It goes without saying I'm a huge fan of the Tales of series. But even I've become a little tired of the newer iterations. Even the excellent Berseria, which has almost brought the series back to its glorious heights, is missing a few key components which make the perfect Tales of game. That's why I was pining to play Tales of the Abyss again.
For all of its Tales of tropes, Abyss stands out amongst the rest of the games. It was the first game to introduce free running, and the first to really hone in on its lore and story with considerable success. It balances politics, world building, and character development perfectly. Returning to Auldrant for the first time in 5 years not only showed me how well the game stood up, but how much I had changed. Characters I didn't like and situations I didn't agree with now made sense to me. Battles were still fun and frantic, even compared to the more recently favoured CC system of Team Destiny. It was fun to experiment and play with all of the characters. And who remembers the days when alternate costumes were free, and rewards for in-game sidequests?
I'll forever sing the praises of the series' wonderful characters, and excellent battle system, but Abyss contains so much more than that. For all of its 50 hours, there's very little time I spent wondering when things were going to end. If you don't like the Tales of series, then this game wont be for you. However, if you've never picked up a Tales of game, Abyss is the perfect starting place.
Players looking for an RPG with a character-driven plot and some seriously in-depth world building needn't look that far; while the Tales of series is well known for its fantastic cast of characters and exciting ARPG combat, they are less often credited for their storylines. Tales of the Abyss instead came out on top this time around and delivered an incredibly dense and all-encompassing narrative that towers among the series standard — maybe even amongst other RPGs in general. The game effortlessly weaves carefully crafted characters (along with some top-tier voice acting) into an epic and layered story that features war, economics, religion, family, and any number of moral/ethical dilemmas as vital themes, yet Tales of the Abyss somehow works it all in. It might fumble a few times, and if things get a bit confusing the answer is probably "fonons did it," but I'm hard pressed to think of other games that manage so much in its runtime and still wraps it up so well.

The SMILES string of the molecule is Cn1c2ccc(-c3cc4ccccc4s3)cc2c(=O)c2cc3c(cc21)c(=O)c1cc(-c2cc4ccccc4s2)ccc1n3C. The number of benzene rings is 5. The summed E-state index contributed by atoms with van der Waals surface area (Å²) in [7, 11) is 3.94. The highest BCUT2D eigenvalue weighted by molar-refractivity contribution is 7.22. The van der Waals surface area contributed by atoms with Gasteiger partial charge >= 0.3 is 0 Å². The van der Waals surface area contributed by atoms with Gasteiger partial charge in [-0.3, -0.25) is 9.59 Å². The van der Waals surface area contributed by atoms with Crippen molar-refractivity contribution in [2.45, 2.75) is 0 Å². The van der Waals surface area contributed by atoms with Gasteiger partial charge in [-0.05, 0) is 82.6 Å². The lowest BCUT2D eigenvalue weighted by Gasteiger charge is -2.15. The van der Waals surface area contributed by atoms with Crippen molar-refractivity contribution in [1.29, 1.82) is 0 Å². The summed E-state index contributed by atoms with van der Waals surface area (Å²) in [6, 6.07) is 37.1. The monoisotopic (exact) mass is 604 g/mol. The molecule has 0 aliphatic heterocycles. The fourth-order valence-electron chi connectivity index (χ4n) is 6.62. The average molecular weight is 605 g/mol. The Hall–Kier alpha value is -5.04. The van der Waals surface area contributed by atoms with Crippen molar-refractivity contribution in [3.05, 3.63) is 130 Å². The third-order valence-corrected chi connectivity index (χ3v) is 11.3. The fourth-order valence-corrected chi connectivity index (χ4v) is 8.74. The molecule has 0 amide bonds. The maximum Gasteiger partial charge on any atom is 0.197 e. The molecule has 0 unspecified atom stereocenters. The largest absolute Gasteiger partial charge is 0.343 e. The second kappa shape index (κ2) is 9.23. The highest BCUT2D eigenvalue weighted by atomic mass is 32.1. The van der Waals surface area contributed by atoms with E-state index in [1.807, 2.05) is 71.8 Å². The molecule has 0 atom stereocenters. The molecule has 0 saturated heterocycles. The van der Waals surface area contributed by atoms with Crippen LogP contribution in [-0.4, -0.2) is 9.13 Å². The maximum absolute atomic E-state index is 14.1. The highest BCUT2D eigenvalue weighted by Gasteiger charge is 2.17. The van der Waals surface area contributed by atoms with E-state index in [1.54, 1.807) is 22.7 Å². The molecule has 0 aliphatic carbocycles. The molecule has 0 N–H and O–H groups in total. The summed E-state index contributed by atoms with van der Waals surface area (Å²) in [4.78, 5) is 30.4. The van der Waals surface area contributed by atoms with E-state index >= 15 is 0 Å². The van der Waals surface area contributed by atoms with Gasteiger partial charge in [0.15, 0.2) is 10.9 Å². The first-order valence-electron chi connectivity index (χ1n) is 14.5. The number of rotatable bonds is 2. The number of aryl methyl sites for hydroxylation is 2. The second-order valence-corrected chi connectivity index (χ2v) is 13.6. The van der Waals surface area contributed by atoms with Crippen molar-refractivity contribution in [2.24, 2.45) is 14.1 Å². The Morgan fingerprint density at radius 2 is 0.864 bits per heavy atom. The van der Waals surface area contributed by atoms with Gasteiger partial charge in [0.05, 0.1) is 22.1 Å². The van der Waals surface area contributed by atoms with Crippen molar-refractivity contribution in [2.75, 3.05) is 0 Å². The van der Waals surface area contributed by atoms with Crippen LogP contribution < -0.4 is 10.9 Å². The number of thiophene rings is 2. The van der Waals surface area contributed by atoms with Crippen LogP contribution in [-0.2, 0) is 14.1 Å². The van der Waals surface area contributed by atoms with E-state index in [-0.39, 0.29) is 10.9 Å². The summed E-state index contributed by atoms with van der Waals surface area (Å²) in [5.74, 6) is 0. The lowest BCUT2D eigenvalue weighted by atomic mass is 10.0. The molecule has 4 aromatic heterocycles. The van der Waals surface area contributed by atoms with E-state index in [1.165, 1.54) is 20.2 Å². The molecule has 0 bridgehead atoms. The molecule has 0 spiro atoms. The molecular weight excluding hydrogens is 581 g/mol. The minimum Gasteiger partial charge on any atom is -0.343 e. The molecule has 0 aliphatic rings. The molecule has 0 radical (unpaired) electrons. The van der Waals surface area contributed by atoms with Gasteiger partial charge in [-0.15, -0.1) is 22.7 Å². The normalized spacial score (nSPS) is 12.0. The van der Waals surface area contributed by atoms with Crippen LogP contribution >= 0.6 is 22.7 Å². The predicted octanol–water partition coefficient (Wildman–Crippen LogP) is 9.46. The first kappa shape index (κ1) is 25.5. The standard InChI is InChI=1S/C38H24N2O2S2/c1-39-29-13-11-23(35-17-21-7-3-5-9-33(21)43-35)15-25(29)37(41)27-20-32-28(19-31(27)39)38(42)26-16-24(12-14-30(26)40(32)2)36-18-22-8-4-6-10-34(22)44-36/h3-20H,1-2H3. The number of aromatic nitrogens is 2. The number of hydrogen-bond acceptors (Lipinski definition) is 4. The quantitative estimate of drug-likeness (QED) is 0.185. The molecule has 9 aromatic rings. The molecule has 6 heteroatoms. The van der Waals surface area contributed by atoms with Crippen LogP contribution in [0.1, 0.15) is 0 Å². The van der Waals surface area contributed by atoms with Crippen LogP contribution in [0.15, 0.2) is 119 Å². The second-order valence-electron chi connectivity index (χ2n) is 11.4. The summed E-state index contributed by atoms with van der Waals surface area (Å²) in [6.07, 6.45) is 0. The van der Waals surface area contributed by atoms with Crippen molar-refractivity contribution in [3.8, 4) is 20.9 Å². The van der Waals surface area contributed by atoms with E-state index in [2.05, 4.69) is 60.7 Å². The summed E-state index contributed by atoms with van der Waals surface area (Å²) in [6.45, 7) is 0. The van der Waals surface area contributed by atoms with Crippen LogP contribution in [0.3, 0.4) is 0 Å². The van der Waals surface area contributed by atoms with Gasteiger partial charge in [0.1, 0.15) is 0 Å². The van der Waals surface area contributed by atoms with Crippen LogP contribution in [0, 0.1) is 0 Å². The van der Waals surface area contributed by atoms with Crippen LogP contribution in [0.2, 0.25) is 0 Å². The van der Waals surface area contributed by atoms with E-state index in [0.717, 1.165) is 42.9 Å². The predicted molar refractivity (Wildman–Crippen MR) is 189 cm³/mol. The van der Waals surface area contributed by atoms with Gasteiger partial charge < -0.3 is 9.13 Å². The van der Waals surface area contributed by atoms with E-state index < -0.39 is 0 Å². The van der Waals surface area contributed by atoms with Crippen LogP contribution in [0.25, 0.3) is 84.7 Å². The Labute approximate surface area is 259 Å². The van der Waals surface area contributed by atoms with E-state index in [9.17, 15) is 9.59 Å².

While it's hard to recommend this title strictly on the basis of gameplay (the game is almost consciously aware of how story-focused it is), it can still be fun to clean up hordes of enemies with its small but well-balanced party and a battle system that's customizable and fun to break (as you sometimes literally run circles around enemies). If that's not enough, the game also features tons (TONS!) of sidequests and even unique post-game content deliberately meant for your "New Game Plus" runs. The world of Auldrant is vast with unique NPCs, secret locations, hidden treasures, mini-games, and those awesome costume titles that you just gotta have. Abyss offers 40 hours of play if you rush, but you can easily double that should you find yourself getting hooked on everything the title offers.
The Tales of series has been delivering quality RPGs for over 20 years and is still able to find a unique style and flavour for each game without sacrificing the series' identity; and even with 20 years worth of titles, Tales of the Abyss stands as one of my favourites in the series.
The Tales of series of RPGs has been around for over 20 years, and its offerings have been so diverse that it's not always easy to clarify what makes a Tales of game a Tales of game. With different character artists, customization systems, and world designs over the years, Tales of series is a mixed bag of style and quality, but you can always count on them to feature dynamic combat.
Tales of the Abyss is one of the good ones. The combat is an early version of Tales of's move to battling in a 3D plane, but it's always at least serviceable and often intense. The cast of characters is diverse and likable, with some genuinely entertaining personalities (especially Jade) and impressive character development throughout (especially Luke). And it may have the best Tales of storyline ever, the political and religious aspects of which are detailed and fascinating. I say with confidence that this is one of my favorite Tales of games (it's in my personal top three) and one of the better Japanese RPGs on the RPG-rich PlayStation 2 and 3DS. I want to replay it soon just for those sweet Abyssman costumes.